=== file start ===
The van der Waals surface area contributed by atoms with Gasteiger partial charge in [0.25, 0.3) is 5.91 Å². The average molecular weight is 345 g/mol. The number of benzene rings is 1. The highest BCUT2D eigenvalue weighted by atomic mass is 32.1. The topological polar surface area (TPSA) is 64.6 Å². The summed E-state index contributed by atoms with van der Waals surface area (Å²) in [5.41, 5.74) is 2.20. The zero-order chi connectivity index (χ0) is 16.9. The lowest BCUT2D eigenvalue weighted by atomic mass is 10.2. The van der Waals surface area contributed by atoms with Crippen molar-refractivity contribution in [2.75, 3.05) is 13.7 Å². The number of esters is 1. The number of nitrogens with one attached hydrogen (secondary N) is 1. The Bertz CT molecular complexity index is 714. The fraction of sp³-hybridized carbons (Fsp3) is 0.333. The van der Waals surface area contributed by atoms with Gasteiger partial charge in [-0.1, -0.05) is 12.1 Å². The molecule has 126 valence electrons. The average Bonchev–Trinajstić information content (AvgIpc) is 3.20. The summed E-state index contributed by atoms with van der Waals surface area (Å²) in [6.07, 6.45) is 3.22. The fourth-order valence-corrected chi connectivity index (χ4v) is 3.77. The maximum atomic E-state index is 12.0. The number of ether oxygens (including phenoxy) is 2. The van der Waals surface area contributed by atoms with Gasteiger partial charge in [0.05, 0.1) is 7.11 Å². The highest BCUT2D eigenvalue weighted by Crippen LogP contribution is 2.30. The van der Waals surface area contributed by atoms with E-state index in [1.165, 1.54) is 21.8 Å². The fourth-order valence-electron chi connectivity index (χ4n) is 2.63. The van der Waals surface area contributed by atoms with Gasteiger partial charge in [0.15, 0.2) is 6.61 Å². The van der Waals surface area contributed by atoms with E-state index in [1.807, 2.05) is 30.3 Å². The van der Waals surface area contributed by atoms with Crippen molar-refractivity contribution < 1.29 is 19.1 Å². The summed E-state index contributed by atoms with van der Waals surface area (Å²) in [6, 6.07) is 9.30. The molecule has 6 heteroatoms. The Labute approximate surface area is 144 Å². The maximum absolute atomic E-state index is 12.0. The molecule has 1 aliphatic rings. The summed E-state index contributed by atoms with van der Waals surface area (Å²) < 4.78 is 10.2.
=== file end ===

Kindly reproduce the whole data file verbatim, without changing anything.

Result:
The van der Waals surface area contributed by atoms with Gasteiger partial charge in [0.25, 0.3) is 5.91 Å². The average molecular weight is 345 g/mol. The number of benzene rings is 1. The highest BCUT2D eigenvalue weighted by atomic mass is 32.1. The topological polar surface area (TPSA) is 64.6 Å². The summed E-state index contributed by atoms with van der Waals surface area (Å²) in [5.41, 5.74) is 2.20. The zero-order chi connectivity index (χ0) is 16.9. The lowest BCUT2D eigenvalue weighted by atomic mass is 10.2. The van der Waals surface area contributed by atoms with Crippen molar-refractivity contribution in [2.75, 3.05) is 13.7 Å². The number of esters is 1. The number of nitrogens with one attached hydrogen (secondary N) is 1. The Bertz CT molecular complexity index is 714. The fraction of sp³-hybridized carbons (Fsp3) is 0.333. The van der Waals surface area contributed by atoms with Gasteiger partial charge in [-0.1, -0.05) is 12.1 Å². The molecule has 126 valence electrons. The average Bonchev–Trinajstić information content (AvgIpc) is 3.20. The summed E-state index contributed by atoms with van der Waals surface area (Å²) in [6.07, 6.45) is 3.22. The fourth-order valence-corrected chi connectivity index (χ4v) is 3.77. The maximum atomic E-state index is 12.0. The number of ether oxygens (including phenoxy) is 2. The van der Waals surface area contributed by atoms with Gasteiger partial charge in [0.05, 0.1) is 7.11 Å². The highest BCUT2D eigenvalue weighted by Crippen LogP contribution is 2.30. The van der Waals surface area contributed by atoms with E-state index in [1.165, 1.54) is 21.8 Å². The fourth-order valence-electron chi connectivity index (χ4n) is 2.63. The van der Waals surface area contributed by atoms with Gasteiger partial charge in [0.15, 0.2) is 6.61 Å². The van der Waals surface area contributed by atoms with E-state index in [1.807, 2.05) is 30.3 Å². The van der Waals surface area contributed by atoms with Crippen molar-refractivity contribution < 1.29 is 19.1 Å². The summed E-state index contributed by atoms with van der Waals surface area (Å²) in [6, 6.07) is 9.30. The molecule has 6 heteroatoms. The Labute approximate surface area is 144 Å². The maximum absolute atomic E-state index is 12.0. The molecule has 1 aliphatic rings. The summed E-state index contributed by atoms with van der Waals surface area (Å²) < 4.78 is 10.2.